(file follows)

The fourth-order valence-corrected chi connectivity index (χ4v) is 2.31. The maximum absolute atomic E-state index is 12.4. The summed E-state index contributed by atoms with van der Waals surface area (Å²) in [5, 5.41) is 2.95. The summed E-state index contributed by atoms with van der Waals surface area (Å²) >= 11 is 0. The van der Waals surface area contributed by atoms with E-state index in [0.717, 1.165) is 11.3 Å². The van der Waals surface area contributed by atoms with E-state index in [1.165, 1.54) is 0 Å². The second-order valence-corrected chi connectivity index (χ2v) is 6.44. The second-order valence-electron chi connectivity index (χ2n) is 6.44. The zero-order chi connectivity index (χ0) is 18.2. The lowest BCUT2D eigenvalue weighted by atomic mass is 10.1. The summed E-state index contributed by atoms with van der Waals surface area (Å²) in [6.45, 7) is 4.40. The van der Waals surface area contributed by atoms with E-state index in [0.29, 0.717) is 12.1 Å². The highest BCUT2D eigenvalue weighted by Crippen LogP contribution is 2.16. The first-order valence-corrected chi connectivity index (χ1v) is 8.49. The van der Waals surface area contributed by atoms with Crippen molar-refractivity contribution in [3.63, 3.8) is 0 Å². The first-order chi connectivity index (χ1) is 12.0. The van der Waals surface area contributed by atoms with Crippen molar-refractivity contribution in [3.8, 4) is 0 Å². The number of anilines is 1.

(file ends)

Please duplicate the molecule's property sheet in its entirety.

The fourth-order valence-corrected chi connectivity index (χ4v) is 2.31. The maximum absolute atomic E-state index is 12.4. The summed E-state index contributed by atoms with van der Waals surface area (Å²) in [5, 5.41) is 2.95. The summed E-state index contributed by atoms with van der Waals surface area (Å²) >= 11 is 0. The van der Waals surface area contributed by atoms with E-state index in [0.717, 1.165) is 11.3 Å². The van der Waals surface area contributed by atoms with E-state index in [1.165, 1.54) is 0 Å². The second-order valence-corrected chi connectivity index (χ2v) is 6.44. The second-order valence-electron chi connectivity index (χ2n) is 6.44. The zero-order chi connectivity index (χ0) is 18.2. The lowest BCUT2D eigenvalue weighted by atomic mass is 10.1. The summed E-state index contributed by atoms with van der Waals surface area (Å²) in [6.45, 7) is 4.40. The van der Waals surface area contributed by atoms with E-state index in [0.29, 0.717) is 12.1 Å². The highest BCUT2D eigenvalue weighted by Crippen LogP contribution is 2.16. The first-order valence-corrected chi connectivity index (χ1v) is 8.49. The van der Waals surface area contributed by atoms with Crippen molar-refractivity contribution in [3.63, 3.8) is 0 Å². The first-order chi connectivity index (χ1) is 12.0. The van der Waals surface area contributed by atoms with Crippen molar-refractivity contribution in [3.8, 4) is 0 Å². The number of anilines is 1.